The World of Jose Fuster

In my past post, I mentioned Jose Fuster’s energetic and colorful art, but also his commitment to his neighborhood and his neighbors. In later posts, I’ll introduce you to other community arts projects which are delightful, provocative, and, in their ability to engage children, adults, amateurs, professionals, and visitors, essential to the cultural life of modern Cuba.

Along the way, however, I’m happy to pause as long as I can before many works so that you can see more than the mere survey we’d see if we were passing by in a tour bus eager to get to the next stop. No commentary here, just the pictures displayed in the order in which I shot them as I walked through the few streets of Fuster’s neighborhood. The initial shots, of course, show us his house, workshop, and “front yard.” The rest show us what he’s done for (to?) his fellow residents.
I hope you enjoy them.
(Do note that you can see any shot in full screen mode and zoom in on any detail. Just scroll down to the bottom of the picture screen.)

6 thoughts on “The World of Jose Fuster

  1. Peter—I hope it is alright with you that I shared the with our arts and culture show, Studio 360. They are hoping to get to Cuba in the next couple of months and I thought this would be interesting to them. What a great trip.
    Best, Melinda

    Melinda Ward | Chief Content Officer | PRI Public Radio International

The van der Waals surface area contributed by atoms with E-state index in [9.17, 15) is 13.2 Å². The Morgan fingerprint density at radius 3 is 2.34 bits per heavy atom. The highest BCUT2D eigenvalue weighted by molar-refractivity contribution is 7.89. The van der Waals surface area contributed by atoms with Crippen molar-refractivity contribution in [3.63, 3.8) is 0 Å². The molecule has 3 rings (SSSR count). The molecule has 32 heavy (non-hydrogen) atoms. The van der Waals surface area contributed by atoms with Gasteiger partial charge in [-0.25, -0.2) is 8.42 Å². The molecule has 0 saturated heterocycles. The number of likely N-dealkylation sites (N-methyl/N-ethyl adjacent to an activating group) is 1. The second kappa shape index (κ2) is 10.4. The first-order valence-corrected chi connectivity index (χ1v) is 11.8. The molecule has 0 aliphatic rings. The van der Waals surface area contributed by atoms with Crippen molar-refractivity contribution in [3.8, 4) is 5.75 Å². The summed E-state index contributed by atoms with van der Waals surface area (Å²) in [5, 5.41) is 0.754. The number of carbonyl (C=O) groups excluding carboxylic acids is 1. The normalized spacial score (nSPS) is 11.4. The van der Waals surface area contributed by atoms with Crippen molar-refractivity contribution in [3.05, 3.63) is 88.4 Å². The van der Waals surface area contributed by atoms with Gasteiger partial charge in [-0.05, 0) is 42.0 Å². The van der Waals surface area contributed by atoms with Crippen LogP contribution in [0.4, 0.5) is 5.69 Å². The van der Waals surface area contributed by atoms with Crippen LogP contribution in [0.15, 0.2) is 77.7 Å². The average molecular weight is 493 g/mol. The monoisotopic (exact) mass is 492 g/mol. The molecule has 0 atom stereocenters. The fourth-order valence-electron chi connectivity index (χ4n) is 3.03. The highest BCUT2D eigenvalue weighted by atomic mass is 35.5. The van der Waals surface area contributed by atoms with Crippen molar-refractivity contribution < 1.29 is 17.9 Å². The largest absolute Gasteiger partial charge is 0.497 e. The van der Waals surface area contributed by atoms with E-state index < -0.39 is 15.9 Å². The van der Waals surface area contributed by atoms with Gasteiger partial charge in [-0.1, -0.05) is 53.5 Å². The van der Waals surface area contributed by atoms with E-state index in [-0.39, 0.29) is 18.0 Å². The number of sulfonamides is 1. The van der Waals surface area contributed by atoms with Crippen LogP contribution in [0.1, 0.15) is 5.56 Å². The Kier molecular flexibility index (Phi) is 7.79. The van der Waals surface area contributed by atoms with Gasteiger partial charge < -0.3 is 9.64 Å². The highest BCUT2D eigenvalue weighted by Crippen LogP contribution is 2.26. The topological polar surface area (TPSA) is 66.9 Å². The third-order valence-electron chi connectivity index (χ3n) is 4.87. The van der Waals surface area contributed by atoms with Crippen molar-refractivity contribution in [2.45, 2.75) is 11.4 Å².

401 2nd Avenue North, Suite 500 | Minneapolis, MN 55401
    Phone 612.330.9232 | | | PRI. Hear a Different Voice

    • Melinda, It’s fine with me. You should know that this trip was an arts-focused visit. We visited Mr. Fuster’s house, met him, bought some of his things. Later, we visited two other artists at their home studios as well as some quite extraordinary community arts projects. And two dance companies. So–you should keep tuned for the later posts from Orestes. They might be useful to your PRI folk. I’d happily go back with them.

  2. Homage to Gaudi indeed! He has been to Barcelona? It is hard to imagine he could capture the playful side of it so well from pictures. How long can any of these appealing and creative facets of Cuba resist destruction by capitalism?

    • Ann, You raise a central question. Still, as upcoming posts will show,there are arts, artist, art students, art shows, community arts everywhere. To keep them uncompromised may be difficult. Now, as you’ll see later, the museums are permitted to hang works–and living artists are able to travel and sell works–that, not so long ago, would have been (and were) banned.

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